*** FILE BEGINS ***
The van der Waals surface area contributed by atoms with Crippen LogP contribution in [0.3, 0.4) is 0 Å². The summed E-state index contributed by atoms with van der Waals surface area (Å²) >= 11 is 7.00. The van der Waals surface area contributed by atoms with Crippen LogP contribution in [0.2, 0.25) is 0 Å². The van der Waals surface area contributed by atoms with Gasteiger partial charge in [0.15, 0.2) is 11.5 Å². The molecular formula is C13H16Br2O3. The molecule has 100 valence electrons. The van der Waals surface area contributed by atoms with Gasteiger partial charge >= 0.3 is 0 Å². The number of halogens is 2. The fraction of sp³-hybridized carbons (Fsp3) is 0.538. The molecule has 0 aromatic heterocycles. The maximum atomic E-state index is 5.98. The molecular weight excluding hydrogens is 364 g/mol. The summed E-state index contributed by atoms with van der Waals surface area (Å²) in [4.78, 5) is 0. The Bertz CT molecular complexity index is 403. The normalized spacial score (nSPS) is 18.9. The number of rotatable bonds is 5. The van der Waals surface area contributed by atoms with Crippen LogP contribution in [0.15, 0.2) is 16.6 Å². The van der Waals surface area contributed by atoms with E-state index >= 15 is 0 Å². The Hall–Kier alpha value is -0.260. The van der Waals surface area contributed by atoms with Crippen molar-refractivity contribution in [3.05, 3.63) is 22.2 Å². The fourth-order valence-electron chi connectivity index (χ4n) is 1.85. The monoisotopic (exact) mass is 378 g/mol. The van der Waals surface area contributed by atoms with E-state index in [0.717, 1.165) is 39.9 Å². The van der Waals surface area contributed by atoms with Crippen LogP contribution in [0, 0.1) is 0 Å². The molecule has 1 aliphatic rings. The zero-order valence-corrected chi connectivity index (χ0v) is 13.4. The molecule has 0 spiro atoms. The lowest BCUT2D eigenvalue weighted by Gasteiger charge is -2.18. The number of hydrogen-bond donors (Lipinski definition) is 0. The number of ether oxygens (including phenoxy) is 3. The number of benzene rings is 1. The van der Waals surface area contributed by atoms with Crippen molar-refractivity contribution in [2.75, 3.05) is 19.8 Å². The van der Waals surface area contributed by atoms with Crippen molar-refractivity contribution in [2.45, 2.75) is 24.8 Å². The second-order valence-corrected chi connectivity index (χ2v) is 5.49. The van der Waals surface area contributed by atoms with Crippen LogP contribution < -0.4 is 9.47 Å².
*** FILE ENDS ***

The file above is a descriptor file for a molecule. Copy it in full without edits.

The van der Waals surface area contributed by atoms with Crippen LogP contribution in [0.3, 0.4) is 0 Å². The summed E-state index contributed by atoms with van der Waals surface area (Å²) >= 11 is 7.00. The van der Waals surface area contributed by atoms with Crippen LogP contribution in [0.2, 0.25) is 0 Å². The van der Waals surface area contributed by atoms with Gasteiger partial charge in [0.15, 0.2) is 11.5 Å². The molecular formula is C13H16Br2O3. The molecule has 100 valence electrons. The van der Waals surface area contributed by atoms with Gasteiger partial charge >= 0.3 is 0 Å². The number of halogens is 2. The fraction of sp³-hybridized carbons (Fsp3) is 0.538. The molecule has 0 aromatic heterocycles. The maximum atomic E-state index is 5.98. The molecular weight excluding hydrogens is 364 g/mol. The summed E-state index contributed by atoms with van der Waals surface area (Å²) in [4.78, 5) is 0. The Bertz CT molecular complexity index is 403. The normalized spacial score (nSPS) is 18.9. The number of rotatable bonds is 5. The van der Waals surface area contributed by atoms with Crippen LogP contribution in [0.15, 0.2) is 16.6 Å². The van der Waals surface area contributed by atoms with E-state index >= 15 is 0 Å². The Hall–Kier alpha value is -0.260. The van der Waals surface area contributed by atoms with Crippen molar-refractivity contribution in [3.05, 3.63) is 22.2 Å². The fourth-order valence-electron chi connectivity index (χ4n) is 1.85. The monoisotopic (exact) mass is 378 g/mol. The van der Waals surface area contributed by atoms with E-state index in [0.717, 1.165) is 39.9 Å². The van der Waals surface area contributed by atoms with Crippen LogP contribution in [0, 0.1) is 0 Å². The molecule has 1 aliphatic rings. The zero-order valence-corrected chi connectivity index (χ0v) is 13.4. The molecule has 0 spiro atoms. The lowest BCUT2D eigenvalue weighted by Gasteiger charge is -2.18. The number of hydrogen-bond donors (Lipinski definition) is 0. The number of ether oxygens (including phenoxy) is 3. The number of benzene rings is 1. The van der Waals surface area contributed by atoms with Crippen molar-refractivity contribution in [2.75, 3.05) is 19.8 Å². The van der Waals surface area contributed by atoms with Crippen molar-refractivity contribution in [2.45, 2.75) is 24.8 Å². The second-order valence-corrected chi connectivity index (χ2v) is 5.49. The van der Waals surface area contributed by atoms with Crippen LogP contribution < -0.4 is 9.47 Å².